Solzhenitsyn draws on his own and fellow prisoners' long experiences in the gulag as the basis for this non-fiction work. Solzhenitsyn spent time as an inmate at a sharashka or scientific prison, an experience that he also used as the basis of the 1968 novel The First Circle. However, the ultimate integrity and authority of The Gulag Archipelago is rooted in the first-hand testimony of 227 fellow prisoners. The sheer volume of firsthand testimony and primary documentation that Solzhenitsyn managed to assemble in this work made all subsequent Soviet and KGB attempts to discredit the work useless. Much of the impact of the treatise stems from the closely detailed stories of interrogation routines, prison indignities and (especially in section 3) camp massacres and inhuman practices. Solzhenitsyn also poetically re-introduces his character of Ivan Denisovich towards the conclusion of the book. When questioned by the book's author if he has faithfully recounted the story of the Gulag, Denisovich (now apparently freed from the camps) replies that "you [the author] have not even begun...".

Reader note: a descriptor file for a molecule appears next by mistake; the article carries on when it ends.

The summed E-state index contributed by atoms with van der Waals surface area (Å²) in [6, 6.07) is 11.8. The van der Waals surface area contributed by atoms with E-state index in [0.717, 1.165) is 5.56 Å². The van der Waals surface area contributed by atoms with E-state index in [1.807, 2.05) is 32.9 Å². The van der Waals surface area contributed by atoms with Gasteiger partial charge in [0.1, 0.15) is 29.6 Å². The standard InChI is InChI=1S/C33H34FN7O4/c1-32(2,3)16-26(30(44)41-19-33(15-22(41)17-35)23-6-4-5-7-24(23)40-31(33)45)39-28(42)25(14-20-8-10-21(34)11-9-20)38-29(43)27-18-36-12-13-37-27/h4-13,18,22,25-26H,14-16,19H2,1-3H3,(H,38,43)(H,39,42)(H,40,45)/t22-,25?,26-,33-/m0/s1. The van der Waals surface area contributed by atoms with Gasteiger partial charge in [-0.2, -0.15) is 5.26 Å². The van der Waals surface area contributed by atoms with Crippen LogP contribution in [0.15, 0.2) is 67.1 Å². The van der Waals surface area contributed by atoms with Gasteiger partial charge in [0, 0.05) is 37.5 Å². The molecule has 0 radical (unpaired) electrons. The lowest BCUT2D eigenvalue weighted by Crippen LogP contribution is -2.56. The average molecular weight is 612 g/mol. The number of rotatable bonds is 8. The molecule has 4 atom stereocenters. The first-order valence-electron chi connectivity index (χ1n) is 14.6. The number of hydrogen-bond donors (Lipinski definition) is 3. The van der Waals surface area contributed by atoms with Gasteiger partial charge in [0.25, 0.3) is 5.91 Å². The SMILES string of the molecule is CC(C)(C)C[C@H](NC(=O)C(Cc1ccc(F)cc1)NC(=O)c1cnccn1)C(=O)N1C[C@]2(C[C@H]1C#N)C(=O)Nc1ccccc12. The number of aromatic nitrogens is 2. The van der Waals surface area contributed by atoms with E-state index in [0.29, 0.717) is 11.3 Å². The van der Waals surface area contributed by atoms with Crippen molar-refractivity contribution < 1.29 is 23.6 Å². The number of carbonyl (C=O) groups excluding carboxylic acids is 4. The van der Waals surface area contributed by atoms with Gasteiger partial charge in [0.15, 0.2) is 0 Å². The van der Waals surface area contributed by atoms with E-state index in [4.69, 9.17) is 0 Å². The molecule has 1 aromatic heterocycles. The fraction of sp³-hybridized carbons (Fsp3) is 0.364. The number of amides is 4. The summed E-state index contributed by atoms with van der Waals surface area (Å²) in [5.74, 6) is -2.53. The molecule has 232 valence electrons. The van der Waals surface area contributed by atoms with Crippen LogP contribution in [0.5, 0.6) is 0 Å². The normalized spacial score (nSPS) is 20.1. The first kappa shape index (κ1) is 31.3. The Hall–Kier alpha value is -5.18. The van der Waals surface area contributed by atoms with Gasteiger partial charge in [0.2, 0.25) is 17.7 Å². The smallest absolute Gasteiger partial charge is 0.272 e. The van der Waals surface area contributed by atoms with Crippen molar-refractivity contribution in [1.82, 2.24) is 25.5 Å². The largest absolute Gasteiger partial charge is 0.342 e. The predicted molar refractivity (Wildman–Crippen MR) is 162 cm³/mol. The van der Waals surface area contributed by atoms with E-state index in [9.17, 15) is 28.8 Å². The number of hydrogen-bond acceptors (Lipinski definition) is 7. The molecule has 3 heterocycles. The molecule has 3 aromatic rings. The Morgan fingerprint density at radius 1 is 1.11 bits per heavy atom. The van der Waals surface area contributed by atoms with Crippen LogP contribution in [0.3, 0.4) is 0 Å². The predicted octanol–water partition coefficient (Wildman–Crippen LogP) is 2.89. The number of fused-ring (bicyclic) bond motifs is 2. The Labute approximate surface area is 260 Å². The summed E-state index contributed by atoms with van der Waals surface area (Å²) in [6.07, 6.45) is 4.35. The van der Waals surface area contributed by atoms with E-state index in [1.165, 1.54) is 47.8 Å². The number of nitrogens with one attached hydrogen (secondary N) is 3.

One chapter of the third volume of the book was written by a prisoner named Georg Tenno, whose exploits so amazed Solzhenitsyn to the extent that he offered to name Tenno as co-author of the book; Tenno declined.[citation needed]

There had been works about the Soviet prison/camp system before, and its existence had been known to the Western public since the 1930s. However, never before had the general reading public been brought face to face with the horrors of the Gulag in this way. The controversy surrounding this text, in particular, was largely due to the way Solzhenitsyn definitively and painstakingly laid the theoretical, legal, and practical origins of the Gulag system at Lenin's feet, not Stalin's. According to Solzhenitsyn's testimony, Stalin merely amplified a concentration camp system that was already in place. This is significant, as many Western intellectuals viewed the Soviet concentration camp system as a "Stalinist aberration".[4]

Other Languages
العربية: أرخبيل غولاغ
беларуская (тарашкевіца)‎: Архіпэляг ГУЛАГ
български: Архипелаг Гулаг
한국어: 수용소 군도
hrvatski: Arhipelag Gulag
Nederlands: De Goelag Archipel
日本語: 収容所群島
português: Arquipélago Gulag
Simple English: The Gulag Archipelago
українська: Архіпелаг ГУЛАГ
Tiếng Việt: Quần đảo Gulag